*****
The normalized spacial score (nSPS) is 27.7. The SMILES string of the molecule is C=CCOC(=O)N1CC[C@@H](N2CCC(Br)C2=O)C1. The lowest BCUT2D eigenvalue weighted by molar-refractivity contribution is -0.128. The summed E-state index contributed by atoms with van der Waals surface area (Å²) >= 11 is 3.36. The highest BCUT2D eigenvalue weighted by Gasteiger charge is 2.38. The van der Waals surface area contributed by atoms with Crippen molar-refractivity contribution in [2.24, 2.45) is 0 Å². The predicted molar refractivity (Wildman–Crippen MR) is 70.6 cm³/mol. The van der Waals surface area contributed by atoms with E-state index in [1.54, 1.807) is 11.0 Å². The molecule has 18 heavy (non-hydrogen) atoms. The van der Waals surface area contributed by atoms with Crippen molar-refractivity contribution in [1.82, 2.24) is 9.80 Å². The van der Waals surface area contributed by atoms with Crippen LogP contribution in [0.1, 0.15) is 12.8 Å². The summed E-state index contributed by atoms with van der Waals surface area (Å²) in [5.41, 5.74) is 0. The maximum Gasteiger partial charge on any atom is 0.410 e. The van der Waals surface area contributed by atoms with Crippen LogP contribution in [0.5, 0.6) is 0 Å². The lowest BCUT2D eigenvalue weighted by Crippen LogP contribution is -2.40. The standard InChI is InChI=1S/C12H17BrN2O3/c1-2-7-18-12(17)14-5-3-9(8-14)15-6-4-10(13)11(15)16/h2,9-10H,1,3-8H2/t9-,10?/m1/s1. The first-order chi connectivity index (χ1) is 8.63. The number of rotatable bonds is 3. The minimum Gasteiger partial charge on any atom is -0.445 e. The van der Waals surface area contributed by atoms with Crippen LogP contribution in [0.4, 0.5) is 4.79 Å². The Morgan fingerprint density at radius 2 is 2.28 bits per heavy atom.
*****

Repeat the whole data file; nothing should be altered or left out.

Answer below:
The normalized spacial score (nSPS) is 27.7. The SMILES string of the molecule is C=CCOC(=O)N1CC[C@@H](N2CCC(Br)C2=O)C1. The lowest BCUT2D eigenvalue weighted by molar-refractivity contribution is -0.128. The summed E-state index contributed by atoms with van der Waals surface area (Å²) >= 11 is 3.36. The highest BCUT2D eigenvalue weighted by Gasteiger charge is 2.38. The van der Waals surface area contributed by atoms with Crippen molar-refractivity contribution in [2.24, 2.45) is 0 Å². The predicted molar refractivity (Wildman–Crippen MR) is 70.6 cm³/mol. The van der Waals surface area contributed by atoms with E-state index in [1.54, 1.807) is 11.0 Å². The molecule has 18 heavy (non-hydrogen) atoms. The van der Waals surface area contributed by atoms with Crippen molar-refractivity contribution in [1.82, 2.24) is 9.80 Å². The van der Waals surface area contributed by atoms with Crippen LogP contribution in [0.1, 0.15) is 12.8 Å². The summed E-state index contributed by atoms with van der Waals surface area (Å²) in [5.41, 5.74) is 0. The maximum Gasteiger partial charge on any atom is 0.410 e. The van der Waals surface area contributed by atoms with Crippen LogP contribution in [0.5, 0.6) is 0 Å². The lowest BCUT2D eigenvalue weighted by Crippen LogP contribution is -2.40. The standard InChI is InChI=1S/C12H17BrN2O3/c1-2-7-18-12(17)14-5-3-9(8-14)15-6-4-10(13)11(15)16/h2,9-10H,1,3-8H2/t9-,10?/m1/s1. The first-order chi connectivity index (χ1) is 8.63. The number of rotatable bonds is 3. The minimum Gasteiger partial charge on any atom is -0.445 e. The van der Waals surface area contributed by atoms with Crippen LogP contribution in [0.4, 0.5) is 4.79 Å². The Morgan fingerprint density at radius 2 is 2.28 bits per heavy atom.